The Hand Off: Tuscan Ribollita with Kale
By Marc Duquette
Relaying the kale from Sarah’s Warm Kale Salad with Beets & Feta, I sought to create a kale soup that was healthy, hearty, and warm and more resourceful than traditional kale and bean soups. I quickly narrowed my selection to a veggie-loaded ribollita.
Ribollita is a classic Tuscan soup of peasant origin that utilizes inexpensive, commonly available vegetables, dried white beans and leftover stale bread. The name ribollita means “reboiled” and references the practice of re-heating a day old minestrone or vegetable soup to which bread is added creating a frugal and filling meal. Today, “reboiled” is commonly used to indicate the soup’s improving flavor the following day when it is reheated. There is incredible variation to this dish, however it always includes leafy greens (kale, cabbage, chard or a combination thereof), carrots, celery, and onions, white beans, Italian herbs like rosemary, parsley, basil or oregano and stale bread or breadcrumbs. About half the recipes call for pancetta, proscuitto or sausage to flavor the dish. More traditional recipes have you ladle the soup over crusty bread, while others stir in good amount of bread crumbs to create a thick velvety soup. I’m not a big fan of soggy bread so I opted for a light addition of homemade, whole grain breadcrumbs.
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All the vegetables except for the kale and tomatoes were sourced from the CSA or my own garden as I described in Tuesday’s post. The celeriac, onions and garlic stored in my root cellar came from the last CSA basket of the winter share. The potatoes and dried beans were from last summer’s garden; the leeks freshly harvested from the greenhouse this cold January morning. I snipped fresh parsley from the aquaponics system in my basement. The remaining ingredients, including the leading actor–organic ‘Dinosaur’ kale, were obtained from A-Market Natural Foods near my workplace in Manchester, NH. Although I had to purchase the kale this time around, I’ve already ordered seeds to grow my own in next winter’s greenhouse.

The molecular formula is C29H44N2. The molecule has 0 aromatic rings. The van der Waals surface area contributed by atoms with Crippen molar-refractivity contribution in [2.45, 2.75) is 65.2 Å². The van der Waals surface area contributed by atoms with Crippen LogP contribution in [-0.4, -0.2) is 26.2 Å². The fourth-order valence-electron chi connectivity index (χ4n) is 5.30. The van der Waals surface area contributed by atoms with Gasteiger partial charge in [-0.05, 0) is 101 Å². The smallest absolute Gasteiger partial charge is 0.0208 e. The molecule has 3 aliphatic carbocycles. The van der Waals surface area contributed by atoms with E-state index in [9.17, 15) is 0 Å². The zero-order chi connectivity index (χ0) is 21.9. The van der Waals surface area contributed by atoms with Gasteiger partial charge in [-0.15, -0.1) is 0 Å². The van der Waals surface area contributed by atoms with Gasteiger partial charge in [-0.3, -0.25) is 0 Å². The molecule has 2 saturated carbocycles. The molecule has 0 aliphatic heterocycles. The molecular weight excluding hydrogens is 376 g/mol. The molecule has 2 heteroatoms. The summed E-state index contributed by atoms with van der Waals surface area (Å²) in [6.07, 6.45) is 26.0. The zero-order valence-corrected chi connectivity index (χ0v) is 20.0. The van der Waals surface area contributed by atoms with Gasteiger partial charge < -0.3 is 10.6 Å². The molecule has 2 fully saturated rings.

This is a simple dish, with simple ingredients that warm and comfort the soul. For a vegetarian version skip the pancetta and choose a vegetable stock. If time is tight, you can also opt for canned beans in place of the dried beans.
Tuscan Ribollita with Kale
Prep time: 30 minutes
Cook time: 1 hour 30 minutes
Total time: 2 hours
Yield: 2 servings
- 2 cups dried Canellini or Great Northern beans
- 1 tsp. salt
- 2 1/2-inch slices pancetta
- 1 large leek, white part only
- 1 large onion, finely chopped
- 1 celeriac root, peeled and diced (or 2 celery stalks)
- 2 large carrots, peeled and chopped
- 2-3 bunches kale, stemmed, leaves coarsely chopped
- 1/2 cup chopped parsley
- 3 garlic cloves, minced
- 2 medium potatoes, diced (peeling optional)
- 2 tomatoes, diced
- 2 quarts chicken or vegetable stock
- 1 to 2 cups breadcrumbs
- freshly grated Parmigiano-Reggiano cheese
The night before…
- Soak the beans in a large bowl with enough cold water to cover by several inches. Let sit overnight.
- Drain and rinse beans, add to a large pot with salt and plenty of water to cover (about two quarts). Bring to a boil over medium-high heat. Reduce heat to medium and simmer 45 minutes or until beans are tender, stirring occasionally.
- In a large soup pot or Dutch oven, sauté pancetta over medium heat until crisp and rendered. Remove with slotted spoon and set aside.
- To the pot, add leeks, onion, celeriac, and carrots. Sauté 10 minutes over medium-low heat until onions are soft. Add kale, parsley and garlic. Cover and cook over low heat, stirring occasionally, until kale is wilted, about 15 minutes.
- Add drained beans, tomatoes, potatoes, pancetta, and stock. If necessary add water to cover. Bring to a boil over high heat. Reduce heat and simmer gently until potatoes are tender, about 25 minutes.
- To finish the soup, stir in the bread crumbs to desired thickness and consistency. Salt and pepper to taste.
- Serve hot topped with a sprinkle of freshly grated Parmigiano-Reggiano cheese.
Our home is a common gathering place for family and friends. I’d like to think it’s my warm personality that draws them here but in reality it’s probably the food. Our most memorable gatherings always seem to center around great food. Working in the kitchen in this context is so much more than simply providing sustenance, it’s about learning, bonding, sharing, and just being together.
So yet again, we gathered; this time to watch some afternoon football and to share a pot of hot soup.